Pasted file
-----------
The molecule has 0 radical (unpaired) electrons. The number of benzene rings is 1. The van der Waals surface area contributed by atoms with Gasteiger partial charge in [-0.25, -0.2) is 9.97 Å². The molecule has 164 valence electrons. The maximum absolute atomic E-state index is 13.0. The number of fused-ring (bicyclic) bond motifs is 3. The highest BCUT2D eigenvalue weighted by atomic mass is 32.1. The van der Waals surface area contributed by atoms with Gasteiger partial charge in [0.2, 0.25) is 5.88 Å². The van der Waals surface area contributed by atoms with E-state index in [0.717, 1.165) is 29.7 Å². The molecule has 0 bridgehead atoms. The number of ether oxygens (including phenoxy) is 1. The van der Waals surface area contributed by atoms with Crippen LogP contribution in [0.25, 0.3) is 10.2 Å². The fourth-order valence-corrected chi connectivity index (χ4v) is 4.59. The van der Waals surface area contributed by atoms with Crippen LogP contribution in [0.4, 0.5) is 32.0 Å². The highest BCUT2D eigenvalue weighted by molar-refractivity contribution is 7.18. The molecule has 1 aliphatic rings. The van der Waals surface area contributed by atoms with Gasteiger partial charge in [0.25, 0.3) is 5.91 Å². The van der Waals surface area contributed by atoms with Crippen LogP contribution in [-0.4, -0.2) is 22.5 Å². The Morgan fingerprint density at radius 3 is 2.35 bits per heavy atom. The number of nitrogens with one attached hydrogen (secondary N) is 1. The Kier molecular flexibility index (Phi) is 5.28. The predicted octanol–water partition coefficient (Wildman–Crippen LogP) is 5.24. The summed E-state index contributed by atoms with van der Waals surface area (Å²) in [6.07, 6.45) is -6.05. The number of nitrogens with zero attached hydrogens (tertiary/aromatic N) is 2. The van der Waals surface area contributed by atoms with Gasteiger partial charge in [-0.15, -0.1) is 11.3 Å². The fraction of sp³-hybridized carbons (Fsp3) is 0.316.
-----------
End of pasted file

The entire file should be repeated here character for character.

The molecule has 0 radical (unpaired) electrons. The number of benzene rings is 1. The van der Waals surface area contributed by atoms with Gasteiger partial charge in [-0.25, -0.2) is 9.97 Å². The molecule has 164 valence electrons. The maximum absolute atomic E-state index is 13.0. The number of fused-ring (bicyclic) bond motifs is 3. The highest BCUT2D eigenvalue weighted by atomic mass is 32.1. The van der Waals surface area contributed by atoms with Gasteiger partial charge in [0.2, 0.25) is 5.88 Å². The van der Waals surface area contributed by atoms with E-state index in [0.717, 1.165) is 29.7 Å². The molecule has 0 bridgehead atoms. The number of ether oxygens (including phenoxy) is 1. The van der Waals surface area contributed by atoms with Crippen LogP contribution in [0.25, 0.3) is 10.2 Å². The fourth-order valence-corrected chi connectivity index (χ4v) is 4.59. The van der Waals surface area contributed by atoms with Crippen LogP contribution in [0.4, 0.5) is 32.0 Å². The highest BCUT2D eigenvalue weighted by molar-refractivity contribution is 7.18. The molecule has 1 aliphatic rings. The van der Waals surface area contributed by atoms with Gasteiger partial charge in [0.25, 0.3) is 5.91 Å². The van der Waals surface area contributed by atoms with Crippen LogP contribution in [-0.4, -0.2) is 22.5 Å². The Morgan fingerprint density at radius 3 is 2.35 bits per heavy atom. The number of nitrogens with one attached hydrogen (secondary N) is 1. The Kier molecular flexibility index (Phi) is 5.28. The predicted octanol–water partition coefficient (Wildman–Crippen LogP) is 5.24. The summed E-state index contributed by atoms with van der Waals surface area (Å²) in [6.07, 6.45) is -6.05. The number of nitrogens with zero attached hydrogens (tertiary/aromatic N) is 2. The van der Waals surface area contributed by atoms with Gasteiger partial charge in [-0.15, -0.1) is 11.3 Å². The fraction of sp³-hybridized carbons (Fsp3) is 0.316.